Why the 2013 Volkswagen Beetle Convertible Matters:
The 2013 Volkswagen Beetle Convertible marks the return of what VW rightly refers to as a ‘automotive icon.’ The Beetle Convertible chops the top off of the recently redesigned Beetle coupe, which was refashioned into a much more aggressively-styled take on the classic rounded proportions of the original Beetle. Lomger, wider, and lower than the New Beetle rag-top that it replaces, the Beetle Convertible comes across as a muscular top-down cruiser that still retains a fun image that sets it apart from the similarly-sized VW Eos. The retro looks of the 2013 Volkswagen Beetle Convertible also makes it a unique entry in the compact segment, where it faces off almost exclusively against larger open cars like the Ford Mustang convertible and the Chrysler 200 convertible.
- Complete redesign of the Beetle Convertible platform
- Fresh styling
- Introduction of a turbodiesel engine
- Improved fuel efficiency
What’s New for the 2013 Volkswagen Beetle Convertible:
Volkswagen’s successful reinterpretation of the classic styling cues that informed the previous-generation New Beetle relies a lot on transmuting ‘cute’ into ‘brawny.’ Although the 2013 Volkswagen Beetle Convertible is unquestionably a continuation of the looks that first debuted in 1938, they are now seen through the modern lens that the German automaker has chosen to focus on the compact car. In order to add visual heft to the Beetle Convertible the A-pillar has been pushed back (giving the car a longer hood), and the wheelbase has been stretched. This is in addition to dimensional increases alluded to in the opening paragraph. The bigger Beetle gracefully accepts the sharper angles of its sheet metal and appeals to a wider audience than the older model.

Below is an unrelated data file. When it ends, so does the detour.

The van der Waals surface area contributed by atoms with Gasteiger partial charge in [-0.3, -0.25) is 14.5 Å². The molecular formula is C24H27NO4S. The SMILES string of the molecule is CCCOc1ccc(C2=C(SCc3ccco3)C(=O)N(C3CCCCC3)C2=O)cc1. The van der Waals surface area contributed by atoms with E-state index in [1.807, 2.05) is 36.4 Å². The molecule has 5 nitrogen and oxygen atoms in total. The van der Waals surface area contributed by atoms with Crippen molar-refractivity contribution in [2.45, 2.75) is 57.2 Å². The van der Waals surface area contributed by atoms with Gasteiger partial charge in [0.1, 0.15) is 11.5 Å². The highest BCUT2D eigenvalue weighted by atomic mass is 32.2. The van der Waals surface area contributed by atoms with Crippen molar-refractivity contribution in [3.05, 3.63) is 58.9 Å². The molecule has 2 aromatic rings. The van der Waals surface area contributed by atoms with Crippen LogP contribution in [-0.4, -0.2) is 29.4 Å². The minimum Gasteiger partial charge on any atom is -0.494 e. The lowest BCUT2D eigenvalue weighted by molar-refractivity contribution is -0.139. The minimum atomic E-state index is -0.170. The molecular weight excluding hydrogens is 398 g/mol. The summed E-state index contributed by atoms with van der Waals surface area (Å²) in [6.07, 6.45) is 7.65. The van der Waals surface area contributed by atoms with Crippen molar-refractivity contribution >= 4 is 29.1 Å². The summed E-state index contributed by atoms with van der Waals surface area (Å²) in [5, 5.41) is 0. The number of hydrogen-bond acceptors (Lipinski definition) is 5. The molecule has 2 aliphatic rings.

Inside, the 2013 Volkswagen Beetle Convertible is identical to the Coupe the preceded it. This means a simple, classy passenger compartment that can be enhanced by an additional gauge cluster that sits above the nav system on some models.
New 2013 Volkswagen Beetle Convertible: What’s Under the Hood
The 2013 Volkswagen Beetle Convertible offers a trio of engine options. The automaker’s ubiquitous 2.5-liter five-cylinder unit, which delivers 170 horsepower and 177 lb-ft of torque, is standard in the base model and is paired with a six-speed automatic transmission. The next step up is a 2.0-liter turbocharged four-cylinder that is good for 200 horses and 207 lb-ft of torque, followed by a 2.0-liter turbodiesel four-cylinder that generates 140 horsepower and 236 lb-ft of torque. The latter represents the only diesel-powered convertible currently on the market, and it turns in fuel mileage figures of 28-mpg in city diving and 40-mpg on the highway. Both the diesel and the turbo four can be matched with either a six-speed manual or a six-speed dual-clutch automated manual gearbox.
New 2013 Volkswagen Beetle Convertible: Features and Technology
The 2013 Volkswagen Beetle Convertible is a modestly priced drop top, which means it’s not exactly loaded with high tech gear or comfort features. That being said, the Beetle Convertible can be had with a navigation system, V-Tex leatherette seating, Bluetooth connectivity, a push-button start, and a Fender-branded audio system. The vehicle’s power top can be lowered in roughly nine seconds and raised in just a tick over 11 seconds, and it can be operated at speeds of up to 30-mph. The abilty to rise the roof while on the move is extremely useful when attempting to duck raindrops on the way home.
New 2013 Volkswagen Beetle Convertible: What Autobytel Thinks
The 2013 Volkswagen Beetle Convertible is a handsome compact convertible that essentially has the entire market to itself. There aren’t many other affordable four-passenger convertibles out there unless you are interested in the larger muscle car-based models available from the domestic crowd, or the more sedately-styled Chrysler 200. The inclusion of a diesel drivetrain puts that model in a class by itself, and makes it the most fuel efficient, fun-in-the-sun car around. Volkswagen’s re-styling effort grabs just as many eyeballs as its first-take on the Beetle and will age better - an important consideration for a brand that took a significant number of years to take a scalpel to this particular car.